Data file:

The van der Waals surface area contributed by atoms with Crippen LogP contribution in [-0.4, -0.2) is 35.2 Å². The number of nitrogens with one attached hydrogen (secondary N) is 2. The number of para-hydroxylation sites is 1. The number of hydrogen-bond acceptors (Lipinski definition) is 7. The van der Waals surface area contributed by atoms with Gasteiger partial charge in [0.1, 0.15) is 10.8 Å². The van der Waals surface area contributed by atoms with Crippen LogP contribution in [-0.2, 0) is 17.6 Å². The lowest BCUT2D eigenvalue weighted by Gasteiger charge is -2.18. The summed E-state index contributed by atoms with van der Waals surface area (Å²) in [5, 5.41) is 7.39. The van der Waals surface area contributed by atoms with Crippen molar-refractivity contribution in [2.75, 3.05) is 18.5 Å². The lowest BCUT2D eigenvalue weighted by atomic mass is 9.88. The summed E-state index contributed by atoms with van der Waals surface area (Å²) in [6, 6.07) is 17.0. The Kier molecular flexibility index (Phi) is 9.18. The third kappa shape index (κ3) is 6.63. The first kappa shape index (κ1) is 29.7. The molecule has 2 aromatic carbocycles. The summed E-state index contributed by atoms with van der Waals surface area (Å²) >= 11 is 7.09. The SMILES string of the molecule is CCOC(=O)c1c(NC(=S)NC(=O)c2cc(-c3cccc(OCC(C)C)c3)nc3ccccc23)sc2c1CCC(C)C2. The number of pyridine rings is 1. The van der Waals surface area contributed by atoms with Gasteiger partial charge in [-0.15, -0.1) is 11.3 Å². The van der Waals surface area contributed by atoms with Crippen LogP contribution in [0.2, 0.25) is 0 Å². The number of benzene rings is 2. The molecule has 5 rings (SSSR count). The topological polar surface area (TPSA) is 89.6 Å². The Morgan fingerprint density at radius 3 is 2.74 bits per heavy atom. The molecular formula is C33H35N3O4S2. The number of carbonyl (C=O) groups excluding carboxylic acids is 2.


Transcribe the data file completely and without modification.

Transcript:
The van der Waals surface area contributed by atoms with Crippen LogP contribution in [-0.4, -0.2) is 35.2 Å². The number of nitrogens with one attached hydrogen (secondary N) is 2. The number of para-hydroxylation sites is 1. The number of hydrogen-bond acceptors (Lipinski definition) is 7. The van der Waals surface area contributed by atoms with Gasteiger partial charge in [0.1, 0.15) is 10.8 Å². The van der Waals surface area contributed by atoms with Crippen LogP contribution in [-0.2, 0) is 17.6 Å². The lowest BCUT2D eigenvalue weighted by Gasteiger charge is -2.18. The summed E-state index contributed by atoms with van der Waals surface area (Å²) in [5, 5.41) is 7.39. The van der Waals surface area contributed by atoms with Crippen molar-refractivity contribution in [2.75, 3.05) is 18.5 Å². The lowest BCUT2D eigenvalue weighted by atomic mass is 9.88. The summed E-state index contributed by atoms with van der Waals surface area (Å²) in [6, 6.07) is 17.0. The Kier molecular flexibility index (Phi) is 9.18. The third kappa shape index (κ3) is 6.63. The first kappa shape index (κ1) is 29.7. The molecule has 2 aromatic carbocycles. The summed E-state index contributed by atoms with van der Waals surface area (Å²) >= 11 is 7.09. The SMILES string of the molecule is CCOC(=O)c1c(NC(=S)NC(=O)c2cc(-c3cccc(OCC(C)C)c3)nc3ccccc23)sc2c1CCC(C)C2. The number of pyridine rings is 1. The van der Waals surface area contributed by atoms with Gasteiger partial charge in [-0.15, -0.1) is 11.3 Å². The van der Waals surface area contributed by atoms with Crippen LogP contribution in [0.2, 0.25) is 0 Å². The number of benzene rings is 2. The molecule has 5 rings (SSSR count). The topological polar surface area (TPSA) is 89.6 Å². The Morgan fingerprint density at radius 3 is 2.74 bits per heavy atom. The molecular formula is C33H35N3O4S2. The number of carbonyl (C=O) groups excluding carboxylic acids is 2.